administrative centralisation of the old Roman imperial sys- 
tem, for we have proofs that a considerable Greek population 

1 This sum is not quite equal to 480,000 sovereigns. 

Period of Conquest 353 

still occupied the cities of Thrace and Macedonia, though 
Greek feelings had little influence on the government. 1 

The arrangement of the civil and financial administration of 
the conquered territory, which had for so many years been 
separated from the Byzantine empire, occupied the emperor's 
attention during the remainder of the year. He also ordered 
two fortresses to be constructed to command the c mountain 
passes leading to Achrida, one in the lake of Prespa, and the 
other on the road leading to Vodena and Thessalonica. He 
then visited Diavolis, in order to inspect the passage over the 
Macedonian mountains that afforded the easiest communication 
with Northern Epirus. 2 Nicephorus Xiphias was sent at the 
same time to destroy all the mountain forts still in the posses- 
sion of Sclavonian chieftains about Servia and Soskos. 8 The 
taxation of the Sclavonian cultivators of the soil was arranged 
on the same footing on which it had been placed by Samuel. 
Each pair of oxen for the plough paid annually a measure of 
wheat, and one of millet, barley, or maize, and each strema of 
vineyard paid a jar or barrel of wine to the fisc. 4 

Basil now resolved to re-establish the Byzantine influence 
on the coast of Dalmatia. A division of the army was sent 
northward to complete the subjection of the mountainous 
districts of the theme of Dyrrachium as far as the Dalmatian 
and Servian frontiers; and an imperial fleet entered the 
Adriatic to act in co-operation with the authorities on shore. 
The princes of Servia agreed to acknowledge the supremacy of 
the emperor, and Constantine Diogenes, the imperial general 
on the Danube, gained possession of the city of Sirmium by an 
act of the basest treachery. 5 

After passing the winter in his new conquests, Basil made a 
progress through Greece. At Zeitounion he visited the field of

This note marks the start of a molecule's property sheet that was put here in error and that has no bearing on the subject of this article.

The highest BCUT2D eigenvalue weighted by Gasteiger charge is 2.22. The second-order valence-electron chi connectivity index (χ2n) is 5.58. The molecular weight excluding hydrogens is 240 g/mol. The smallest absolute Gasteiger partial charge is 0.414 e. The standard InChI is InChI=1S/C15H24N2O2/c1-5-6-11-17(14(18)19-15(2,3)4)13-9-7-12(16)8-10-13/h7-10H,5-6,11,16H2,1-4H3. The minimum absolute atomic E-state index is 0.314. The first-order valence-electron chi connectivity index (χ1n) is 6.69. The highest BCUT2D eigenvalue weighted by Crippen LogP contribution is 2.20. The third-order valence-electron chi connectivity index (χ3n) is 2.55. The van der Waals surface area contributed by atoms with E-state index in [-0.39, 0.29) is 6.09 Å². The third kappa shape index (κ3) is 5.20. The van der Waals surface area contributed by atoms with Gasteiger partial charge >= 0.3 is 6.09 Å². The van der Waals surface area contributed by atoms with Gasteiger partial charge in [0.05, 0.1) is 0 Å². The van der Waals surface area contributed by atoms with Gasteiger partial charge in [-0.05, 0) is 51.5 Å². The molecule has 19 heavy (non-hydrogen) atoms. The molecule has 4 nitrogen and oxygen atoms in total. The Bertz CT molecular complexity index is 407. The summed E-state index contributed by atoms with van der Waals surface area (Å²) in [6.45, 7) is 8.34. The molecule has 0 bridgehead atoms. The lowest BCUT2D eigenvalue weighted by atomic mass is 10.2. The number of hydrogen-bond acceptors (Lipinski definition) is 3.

battle where the power of Samuel had been first broken by 
the victory of Nicephorus Ouranos, and found the ground still 
strewed with the bones of the slain. The wall that defended 

1 Eustathios, the Byzantine governor of Achrida, addresses the Bulgarian soldiers of 
the garrison of Pronista thus, Poyicwoy S J ycJ?, real Pw/Aatos ob rutf friri Qp6.Kfjs Kal 
MaictdovLas QLKO$VT<av dXX' K rijs Mt/cpas A<rias.Cedrenus, 715. 

2 The modern pass of Tjangon or Devol Leake, Travels in. Northern Greece^ i. 

3 'For the city of Servia at present, see Leake, Travels in Northern Greece* iii. 

4 Modios is the word used. Cedrenus, 747. Joannis, Cvropalatte Hist. (Skylitzes), 
850. The xnodios and medimnos of Byzantine writers seem to be the same measure. 
Suidas says the medimnos was 108 litras, which shows it had nothing to do with the old 
Attic medimnos. The ancient medimnos contained u gallons (7-1456 pints English) ; 
the ancient modios i gallon (7*8576 pints) Smith's Dictionary of Greek and Rowan 

iss. * Lucius &* Rcgno Dalmatian* 297. Cedrenus, 717. 

354 Basillan Dynasty 

the pass of Thermopylae retained its antique name, Skelos ; 
and its masonry, which dated from Hellenic days, excited the 
emperor's admiration. At last Basil arrived within the walls 
of Athens, and he was the only emperor who for several ages 
honoured that city with a visit. Many magnificent structures 
in the town, and the whole of the temples in the Acropolis, had 
then hardly suffered any rude touches from the hand of time. 
If the external painting and gilding which had once adorned 
the Parthenon of Pericles had faded from their original splen- 
dour, the Church of the Virgin, into which it was transformed, 
had gained a new interest from the mural paintings of saints, 
martyrs, emperors, and empresses that covered the interior of 
the celia. The mind of Basil, though insensible to Hellenic 
literature, was deeply sensible of religious impressions, and the 
glorious combination of the variety of beauty in art and nature 
" that he saw in the Acropolis touched his stern soul. He testi- 
fied his feelings by splendid gifts to the city, and rich dedica- 
tions at the shrine of the Virgin in the Parthenon. 1 

From Greece the emperor returned to Constantinople, where 
he indulged himself in the pomp of a triumph, making his 
entry into his capital by the Golden Gate, and listening with 
satisfaction to the cries of the populace, who applauded his 
cruelty by saluting him with the title of " The Slayer of the 

I have entered into the history of the destruction of the 
Bulgarian monarchy of Achrida in some detail, because the 
struggle was national as well as political ; and the persevering 
resistance offered by the Sclavonian population of Macedonia 
to a warlike sovereign Hke Basil, proves the density and flourish- 
ing condition of that people, and the complete annihilation of 
all Hellenic influence in extensive provinces, where for ages 
the civilisation and the language of Greece had been predomi- 
nant. Against this national energy on the part of the united 
Bulgarians and Sclavonians, the government of Constantinople 
had nothing to oppose but a well-disciplined army and a well- 
organised administration. The Byzantine empire had never 
less of a national character than at the present period, when 
its military glory had reached the highest pitch. Its Roman 
traditions were a mere name, and it had not yet assumed the 
medieval Greek characteristics it adopted at a later period 
when it was ruled by the family of Cpmnenos. No national 
population followed in the rear of Basil's victories, to colonise